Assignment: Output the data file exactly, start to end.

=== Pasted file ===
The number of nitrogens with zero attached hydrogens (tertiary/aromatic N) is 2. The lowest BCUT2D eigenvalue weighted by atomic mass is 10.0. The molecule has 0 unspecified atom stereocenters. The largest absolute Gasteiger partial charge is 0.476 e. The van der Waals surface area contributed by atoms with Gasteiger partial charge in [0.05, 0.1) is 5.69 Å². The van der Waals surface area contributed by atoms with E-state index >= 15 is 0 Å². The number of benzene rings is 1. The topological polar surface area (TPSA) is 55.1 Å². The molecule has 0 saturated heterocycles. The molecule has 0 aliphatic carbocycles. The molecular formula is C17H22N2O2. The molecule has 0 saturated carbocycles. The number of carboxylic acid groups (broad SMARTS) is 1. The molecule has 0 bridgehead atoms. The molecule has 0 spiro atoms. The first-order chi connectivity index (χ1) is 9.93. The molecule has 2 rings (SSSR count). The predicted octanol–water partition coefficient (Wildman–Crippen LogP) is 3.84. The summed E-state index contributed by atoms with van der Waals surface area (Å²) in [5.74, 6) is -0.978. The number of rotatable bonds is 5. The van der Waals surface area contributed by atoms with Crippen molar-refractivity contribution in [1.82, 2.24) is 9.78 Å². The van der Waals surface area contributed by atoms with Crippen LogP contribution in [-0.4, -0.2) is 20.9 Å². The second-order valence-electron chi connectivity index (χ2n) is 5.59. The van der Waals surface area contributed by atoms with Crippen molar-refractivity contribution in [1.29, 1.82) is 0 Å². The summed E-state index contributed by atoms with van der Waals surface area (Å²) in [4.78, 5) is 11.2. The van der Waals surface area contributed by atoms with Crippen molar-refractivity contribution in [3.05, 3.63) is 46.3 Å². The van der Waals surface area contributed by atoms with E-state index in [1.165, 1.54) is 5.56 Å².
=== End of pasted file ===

The number of nitrogens with zero attached hydrogens (tertiary/aromatic N) is 2. The lowest BCUT2D eigenvalue weighted by atomic mass is 10.0. The molecule has 0 unspecified atom stereocenters. The largest absolute Gasteiger partial charge is 0.476 e. The van der Waals surface area contributed by atoms with Gasteiger partial charge in [0.05, 0.1) is 5.69 Å². The van der Waals surface area contributed by atoms with E-state index >= 15 is 0 Å². The number of benzene rings is 1. The topological polar surface area (TPSA) is 55.1 Å². The molecule has 0 saturated heterocycles. The molecule has 0 aliphatic carbocycles. The molecular formula is C17H22N2O2. The molecule has 0 saturated carbocycles. The number of carboxylic acid groups (broad SMARTS) is 1. The molecule has 0 bridgehead atoms. The molecule has 0 spiro atoms. The first-order chi connectivity index (χ1) is 9.93. The molecule has 2 rings (SSSR count). The predicted octanol–water partition coefficient (Wildman–Crippen LogP) is 3.84. The summed E-state index contributed by atoms with van der Waals surface area (Å²) in [5.74, 6) is -0.978. The number of rotatable bonds is 5. The van der Waals surface area contributed by atoms with Crippen molar-refractivity contribution in [1.82, 2.24) is 9.78 Å². The van der Waals surface area contributed by atoms with Crippen LogP contribution in [-0.4, -0.2) is 20.9 Å². The second-order valence-electron chi connectivity index (χ2n) is 5.59. The van der Waals surface area contributed by atoms with Crippen molar-refractivity contribution in [1.29, 1.82) is 0 Å². The summed E-state index contributed by atoms with van der Waals surface area (Å²) in [4.78, 5) is 11.2. The van der Waals surface area contributed by atoms with Crippen molar-refractivity contribution in [3.05, 3.63) is 46.3 Å². The van der Waals surface area contributed by atoms with E-state index in [1.165, 1.54) is 5.56 Å².